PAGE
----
Trio of studies presented at AAN on promise of statins, estrogen & telemedicine for Parkinson's disease
News Apr 30, 2014
A trio of studies from the Perelman School of Medicine at the University of Pennsylvania demonstrate new approaches to understanding, treating and potentially staving off Parkinson's disease (PD). Studies show that factors such as estrogen exposure and statin use have an impact on the onset of Parkinson's disease. And a new look at telemedicine demonstrates feasibility in providing care for Parkinson's patients using remote video visits to expand access and center care around the needs of Parkinson's patients. These studies and more are being presented at the American Academy of Neurology's 66th Annual Meeting at Philadelphia's Pennsylvania Convention Center, April 26 to May 3, 2014.
"Researchers at Penn Medicine are looking at Parkinson's disease from all angles -- ways to improve treatment methods for those currently battling the disease, understanding the root causes of disease, and identifying potential interventions to delay the onset of disease," said Matthew Stern, MD, professor of Neurology in the Perelman School of Medicine at the University of Pennsylvania and director of Penn's Parkinson's Disease and Movement Disorders Center. "We are persistent and eager to find better targets and treatments to help patients with Parkinson's disease, which affects up to 1 million Americans and 10 million people globally." Dr. Stern is the current president of the International Parkinson and Movement Disorder Society.
Statins May Delay Onset of Parkinson's Disease
Research presented by Yosef Berlyand, undergraduate in the laboratory of Alice Chen-Plotkin, MD, MSc assistant professor of Neurology, suggests that statins may be beneficial in Parkinson's disease. In collaboration with Roy Alcalay, MD and colleagues at Columbia University School of Medicine, members of Dr. Chen-Plotkin's research group demonstrated that blood levels of the protein Apolipoprotein A1 (ApoA1) are lower in people with Parkinson's disease than those without disease. PD patients taking statin medications, which can elevate levels of ApoA1, had an older age of disease onset, which appears to be driven by PD patients taking statins. Previous work led by Dr. Chen-Plotkin has suggested that ApoA1 levels may be a new biomarker for PD risk. The team is in the midst of a follow-up study on plasma ApoA1 and statins, evaluating participants in the Michael J. Fox Foundation's Parkinson's Progression Marker Initiative (PPMI) cohort, to confirm whether ApoA1 modifying drugs such as statins may be a promising neuroprotective therapy for Parkinson's disease.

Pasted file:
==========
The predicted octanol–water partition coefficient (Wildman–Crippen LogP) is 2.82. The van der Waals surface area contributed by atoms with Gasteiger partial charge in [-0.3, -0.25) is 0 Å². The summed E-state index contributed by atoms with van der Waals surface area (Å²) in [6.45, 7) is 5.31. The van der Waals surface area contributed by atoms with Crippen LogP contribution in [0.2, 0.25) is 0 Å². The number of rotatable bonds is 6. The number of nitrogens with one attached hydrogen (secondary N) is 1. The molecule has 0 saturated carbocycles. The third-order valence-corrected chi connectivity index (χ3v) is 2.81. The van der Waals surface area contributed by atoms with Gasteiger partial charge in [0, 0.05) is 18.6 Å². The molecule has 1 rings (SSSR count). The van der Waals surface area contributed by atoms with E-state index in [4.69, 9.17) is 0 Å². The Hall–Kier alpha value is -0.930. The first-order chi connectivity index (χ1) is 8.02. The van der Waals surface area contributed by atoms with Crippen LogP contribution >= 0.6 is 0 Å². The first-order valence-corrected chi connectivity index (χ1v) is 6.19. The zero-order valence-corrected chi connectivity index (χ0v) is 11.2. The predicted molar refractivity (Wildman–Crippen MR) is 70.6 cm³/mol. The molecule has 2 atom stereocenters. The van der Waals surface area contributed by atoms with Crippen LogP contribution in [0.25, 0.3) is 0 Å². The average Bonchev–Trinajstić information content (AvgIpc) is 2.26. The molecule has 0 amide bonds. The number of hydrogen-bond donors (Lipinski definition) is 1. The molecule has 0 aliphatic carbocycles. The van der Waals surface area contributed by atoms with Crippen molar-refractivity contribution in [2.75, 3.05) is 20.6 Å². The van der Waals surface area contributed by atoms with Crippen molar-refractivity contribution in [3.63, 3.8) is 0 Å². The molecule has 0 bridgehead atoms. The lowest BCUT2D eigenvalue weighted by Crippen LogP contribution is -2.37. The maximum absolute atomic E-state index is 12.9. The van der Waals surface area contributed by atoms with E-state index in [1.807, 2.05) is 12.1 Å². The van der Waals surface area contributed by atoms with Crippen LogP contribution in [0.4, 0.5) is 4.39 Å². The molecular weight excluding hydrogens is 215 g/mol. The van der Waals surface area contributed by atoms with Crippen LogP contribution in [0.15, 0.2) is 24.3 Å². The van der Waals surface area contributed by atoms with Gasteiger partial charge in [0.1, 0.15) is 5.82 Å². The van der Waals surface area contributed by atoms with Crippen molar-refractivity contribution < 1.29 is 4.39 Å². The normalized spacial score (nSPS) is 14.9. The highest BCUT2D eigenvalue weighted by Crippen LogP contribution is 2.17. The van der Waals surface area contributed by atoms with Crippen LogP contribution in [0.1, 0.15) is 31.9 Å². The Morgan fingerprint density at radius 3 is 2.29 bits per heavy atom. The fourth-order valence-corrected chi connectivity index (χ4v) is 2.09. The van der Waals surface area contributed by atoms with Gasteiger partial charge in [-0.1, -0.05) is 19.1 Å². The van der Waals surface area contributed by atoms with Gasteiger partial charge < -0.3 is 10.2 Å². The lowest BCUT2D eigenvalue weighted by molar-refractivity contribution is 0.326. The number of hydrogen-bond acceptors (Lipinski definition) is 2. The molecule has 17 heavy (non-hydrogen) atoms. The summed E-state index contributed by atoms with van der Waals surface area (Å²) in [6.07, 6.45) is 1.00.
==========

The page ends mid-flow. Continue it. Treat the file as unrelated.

Estrogen Investigated for Protection from Parkinson's
In another study, an analysis by Kara Smith, MD, a Movement Disorders fellow in Neurology at Penn's Perelman School of Medicine, and colleagues, investigated the role estrogen plays in decreasing lifetime risk of PD, in light of the fact that men have a relative risk of 1.5 of having Parkinson's disease compared to females. In a systemic review of studies using animal models of PD, the team found consistent evidence that 17b-estradiol, in particular, may play a key role in binding to the estrogen receptor and protecting cells from Parkinson's pathology. The team says further research needs to look at 17b-estradiol in more accurate animal models of PD, before results can be translated to clinical trials in people with Parkinson's.
Telemedicine Improves Access to Specialty Parkinson's Care
An additional Penn study being presented at the AAN meeting examined use of telemedicine visits to increase access to specialty care for Parkinson's patients, in an effort to help remove barriers to specialty care experienced by many patients who live far from care or have disabilities that make it difficult to travel. A Penn Medicine team led by Jayne Wilkinson, MD, and Meredith Spindler, MD, conducted a randomized controlled trial using video telemedicine in the patient's home or at a facility near the patient (in this case, Veterans Affairs Medical Centers), connecting them to a neurologist specializing in movement disorders and Parkinson's disease. Early results demonstrate that the process of using telemedicine for Parkinson's specialty care is feasible, provided similar quality of life, care and communication, and significantly decreased travel. This is the largest study to evaluate telemedicine in this Parkinson's patient population.
Note: Material may have been edited for length and content. For further information, please contact the cited source.
Victims of bullying in secondary school have dramatically increased chances of mental health problems and unemployment in later life. New research reveals stark consequences a decade on for pupils subjected to bullying. Those who are the victims of persistent or violent bullying suffer the worst consequences.READ MORE
Why is it that we can get sad, when we see someone else crying? Why is it that we wince, when a friend cuts his finger? Researchers from the Netherlands Institute for Neuroscience have found that the rat brain activates the same cells when they observe the pain of others as when they experience pain themselves.READ MORE